New Telegraph

December 2, 2023

IMF: Sub-Saharan currency depreciation driven by external factors

The International Monetary Fund (IMF) has expressed concerns over the sweeping currency depreciation across sub-Saharan African, saying that the currencies have weakened against the US dollar, fanning inflationary pressures across the continent as import prices surge. The global lender noted that this was mainly driven by external factors, stressing that lower risk appetite in global markets and interest rate hikes in the United States pushed investors away from the region towards safer and higher paying US treasury bonds. According to the blog re- leased yesterday, this, togeth- er with a growth slowdown, leaves policymakers with difficult choices as they balance keeping inflation in check with a still-fragile recovery.

“As the Chart of the Week shows, the average depreciation for the region since January 2022 is about eight per cent. The extent varies by country, however. Ghana’s cedi and Sierra Leone’s leone depreciated by more than 45 per cent. “Foreign exchange earn- ings took a hit in many countries as demand for the region’s exports dropped be- cause of the economic slow- down in major economies. At the same time, high oil and food prices, partly due to Rus- sia’s war in Ukraine, pushed up import costs in 2022. “Large budget deficits have compounded the effects of these external shocks by increasing the demand for foreign exchange. About half of the countries in the region had deficits exceeding 5 per- cent of gross domestic prod- uct in 2022, putting pressure on their exchange rates. On the implication, the IMF pointed out that when currencies weakened against the US dollar, local prices rise, as much of what people buy, including essential items like food, are imported. More than two-thirds of imports are priced in US dol- lars for most countries in the region.

“A one percentage point increase in the rate of depreciation against the US dollar leads, on average, to an increase in inflation of 0.22 percentage points within the first year in the region. There is also evidence that inflation- ary pressures do not come down quickly when local cur- rencies strengthen against the US dollar. “Weaker currencies make the fight to curb inflation harder given the region’s de- pendence on imports “Weaker currencies also push up public debt. About 40 per cent of public debt is external in Sub-Saharan Af- rica and over 60 per cent of that debt is in US dollars for most countries. Since the beginning of the pandemic, exchange rate depreciations have contributed to the region’s rise in public debt by about 10 percentage points of GDP on average by end-2022, holding all else equal. Growth and inflation (which reduces the real value of existing debts) helped to contain the public debt increase to about 6 percent of GDP during the same period. “Many central banks in the region have tried to prop up their currencies by supplying foreign exchange to importers from their reserves. But with reserve buffers running low in many countries, there is little room to continue inter- vening in foreign exchange markets.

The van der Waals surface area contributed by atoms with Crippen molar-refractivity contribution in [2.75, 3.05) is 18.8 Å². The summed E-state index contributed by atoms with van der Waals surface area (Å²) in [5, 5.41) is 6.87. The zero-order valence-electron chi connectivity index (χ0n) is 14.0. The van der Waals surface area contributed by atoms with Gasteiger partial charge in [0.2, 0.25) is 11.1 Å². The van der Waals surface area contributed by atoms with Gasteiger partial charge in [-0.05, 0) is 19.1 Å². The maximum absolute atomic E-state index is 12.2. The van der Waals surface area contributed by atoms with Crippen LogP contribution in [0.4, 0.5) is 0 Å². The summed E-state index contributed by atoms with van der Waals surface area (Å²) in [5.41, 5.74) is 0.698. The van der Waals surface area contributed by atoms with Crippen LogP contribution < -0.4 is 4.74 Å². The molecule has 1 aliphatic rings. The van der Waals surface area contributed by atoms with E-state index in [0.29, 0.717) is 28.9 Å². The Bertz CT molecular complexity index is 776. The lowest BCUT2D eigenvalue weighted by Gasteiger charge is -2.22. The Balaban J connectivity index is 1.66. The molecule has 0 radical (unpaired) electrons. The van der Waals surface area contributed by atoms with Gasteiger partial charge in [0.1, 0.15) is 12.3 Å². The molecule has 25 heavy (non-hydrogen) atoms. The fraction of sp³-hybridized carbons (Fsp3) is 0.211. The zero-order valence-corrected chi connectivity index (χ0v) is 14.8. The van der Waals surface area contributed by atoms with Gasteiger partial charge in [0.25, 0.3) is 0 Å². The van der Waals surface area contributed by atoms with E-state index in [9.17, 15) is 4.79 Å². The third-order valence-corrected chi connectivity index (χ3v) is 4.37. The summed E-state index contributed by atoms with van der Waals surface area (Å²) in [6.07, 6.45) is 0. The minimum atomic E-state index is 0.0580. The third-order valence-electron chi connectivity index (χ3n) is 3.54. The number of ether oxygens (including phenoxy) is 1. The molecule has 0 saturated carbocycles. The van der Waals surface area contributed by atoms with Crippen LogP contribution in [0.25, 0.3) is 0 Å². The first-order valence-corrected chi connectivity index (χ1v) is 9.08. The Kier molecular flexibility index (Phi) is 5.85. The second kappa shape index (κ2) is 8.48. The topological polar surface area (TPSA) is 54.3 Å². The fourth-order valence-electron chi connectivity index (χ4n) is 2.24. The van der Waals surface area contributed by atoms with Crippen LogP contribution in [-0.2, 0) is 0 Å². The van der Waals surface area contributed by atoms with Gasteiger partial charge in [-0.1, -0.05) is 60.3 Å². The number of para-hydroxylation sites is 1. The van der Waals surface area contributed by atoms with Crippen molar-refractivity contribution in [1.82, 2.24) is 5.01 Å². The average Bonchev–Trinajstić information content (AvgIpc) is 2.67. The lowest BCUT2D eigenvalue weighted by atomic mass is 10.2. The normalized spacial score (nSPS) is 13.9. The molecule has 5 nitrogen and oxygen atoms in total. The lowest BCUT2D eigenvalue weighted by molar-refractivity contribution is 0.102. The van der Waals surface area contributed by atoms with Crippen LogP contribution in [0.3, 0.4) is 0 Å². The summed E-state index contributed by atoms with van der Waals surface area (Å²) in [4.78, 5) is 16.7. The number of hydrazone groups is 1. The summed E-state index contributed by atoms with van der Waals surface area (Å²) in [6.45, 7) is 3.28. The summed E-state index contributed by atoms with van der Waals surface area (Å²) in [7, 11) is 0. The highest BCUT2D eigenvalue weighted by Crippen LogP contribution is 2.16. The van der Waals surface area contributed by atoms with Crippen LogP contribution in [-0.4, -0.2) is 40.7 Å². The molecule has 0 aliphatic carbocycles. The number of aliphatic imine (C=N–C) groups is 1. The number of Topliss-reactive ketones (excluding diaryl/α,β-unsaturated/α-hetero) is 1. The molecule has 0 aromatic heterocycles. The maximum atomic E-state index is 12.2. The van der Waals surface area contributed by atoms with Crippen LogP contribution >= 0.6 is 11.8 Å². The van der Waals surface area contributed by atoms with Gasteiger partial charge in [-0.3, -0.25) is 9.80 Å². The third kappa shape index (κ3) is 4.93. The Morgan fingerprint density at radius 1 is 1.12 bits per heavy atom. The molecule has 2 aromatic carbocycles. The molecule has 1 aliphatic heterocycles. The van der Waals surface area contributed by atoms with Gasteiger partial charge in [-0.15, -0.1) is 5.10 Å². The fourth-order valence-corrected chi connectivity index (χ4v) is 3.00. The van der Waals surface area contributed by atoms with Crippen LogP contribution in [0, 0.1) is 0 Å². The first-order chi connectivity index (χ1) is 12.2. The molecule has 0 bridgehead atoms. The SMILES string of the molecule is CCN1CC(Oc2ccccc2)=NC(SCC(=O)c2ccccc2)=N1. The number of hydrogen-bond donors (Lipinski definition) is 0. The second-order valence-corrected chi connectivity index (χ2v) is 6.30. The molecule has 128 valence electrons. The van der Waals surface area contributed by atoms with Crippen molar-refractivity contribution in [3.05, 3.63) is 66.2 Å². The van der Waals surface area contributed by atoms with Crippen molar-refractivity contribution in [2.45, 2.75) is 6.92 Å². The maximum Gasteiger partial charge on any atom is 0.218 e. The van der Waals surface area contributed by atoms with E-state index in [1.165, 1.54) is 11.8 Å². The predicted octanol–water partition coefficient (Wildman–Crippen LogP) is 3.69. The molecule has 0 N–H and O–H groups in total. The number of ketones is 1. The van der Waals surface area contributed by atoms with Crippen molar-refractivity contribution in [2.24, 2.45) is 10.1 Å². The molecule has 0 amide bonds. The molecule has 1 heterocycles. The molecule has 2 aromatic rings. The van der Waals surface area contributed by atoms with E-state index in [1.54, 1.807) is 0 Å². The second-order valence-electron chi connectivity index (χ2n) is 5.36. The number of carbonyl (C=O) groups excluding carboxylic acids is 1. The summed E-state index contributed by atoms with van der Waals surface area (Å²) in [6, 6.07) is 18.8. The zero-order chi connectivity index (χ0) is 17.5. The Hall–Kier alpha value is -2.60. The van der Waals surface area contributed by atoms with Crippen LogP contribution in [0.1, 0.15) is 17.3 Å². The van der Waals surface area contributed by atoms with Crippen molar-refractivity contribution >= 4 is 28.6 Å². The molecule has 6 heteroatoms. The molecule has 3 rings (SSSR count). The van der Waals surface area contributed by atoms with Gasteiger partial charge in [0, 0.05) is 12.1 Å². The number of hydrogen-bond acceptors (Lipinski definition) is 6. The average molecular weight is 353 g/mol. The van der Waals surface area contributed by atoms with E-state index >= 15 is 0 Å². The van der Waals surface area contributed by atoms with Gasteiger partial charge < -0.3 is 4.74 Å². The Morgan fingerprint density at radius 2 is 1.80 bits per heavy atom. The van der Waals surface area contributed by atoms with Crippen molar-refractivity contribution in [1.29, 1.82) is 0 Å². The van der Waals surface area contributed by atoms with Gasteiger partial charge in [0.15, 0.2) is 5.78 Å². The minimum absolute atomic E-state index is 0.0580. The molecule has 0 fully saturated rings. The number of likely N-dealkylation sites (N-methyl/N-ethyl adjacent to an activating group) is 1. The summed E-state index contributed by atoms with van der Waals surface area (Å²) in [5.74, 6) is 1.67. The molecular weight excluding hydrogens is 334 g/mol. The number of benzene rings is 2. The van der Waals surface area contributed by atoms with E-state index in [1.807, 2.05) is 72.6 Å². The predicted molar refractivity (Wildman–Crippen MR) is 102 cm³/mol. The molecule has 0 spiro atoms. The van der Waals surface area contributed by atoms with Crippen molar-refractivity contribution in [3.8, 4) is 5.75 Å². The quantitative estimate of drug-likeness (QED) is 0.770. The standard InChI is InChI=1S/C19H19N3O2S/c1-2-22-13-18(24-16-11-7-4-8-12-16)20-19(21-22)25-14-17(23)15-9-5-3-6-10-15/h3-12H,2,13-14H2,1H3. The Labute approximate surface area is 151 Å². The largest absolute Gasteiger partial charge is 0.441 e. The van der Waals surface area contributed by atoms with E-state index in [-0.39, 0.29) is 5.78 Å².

“Countries have also ap- plied administrative mea- sures such as foreign ex- change rationing or banning foreign currency transactions. These measures can be highly distortive and create opportunities for corruption. Given that the external shocks are expected to persist, countries where exchange rates are not pegged (fixed) to a currency have little choice but to let the exchange rate adjust and tighten monetary policy to fight inflation. “Countries with pegged exchange rates will need to adjust monetary policy in line with the country of the peg. In both country groups, fiscal consolidation can help to rein in external imbalances and limit the increase in debt related to currency deprecia- tion. Structural reforms can help to boost growth,” IMF said.

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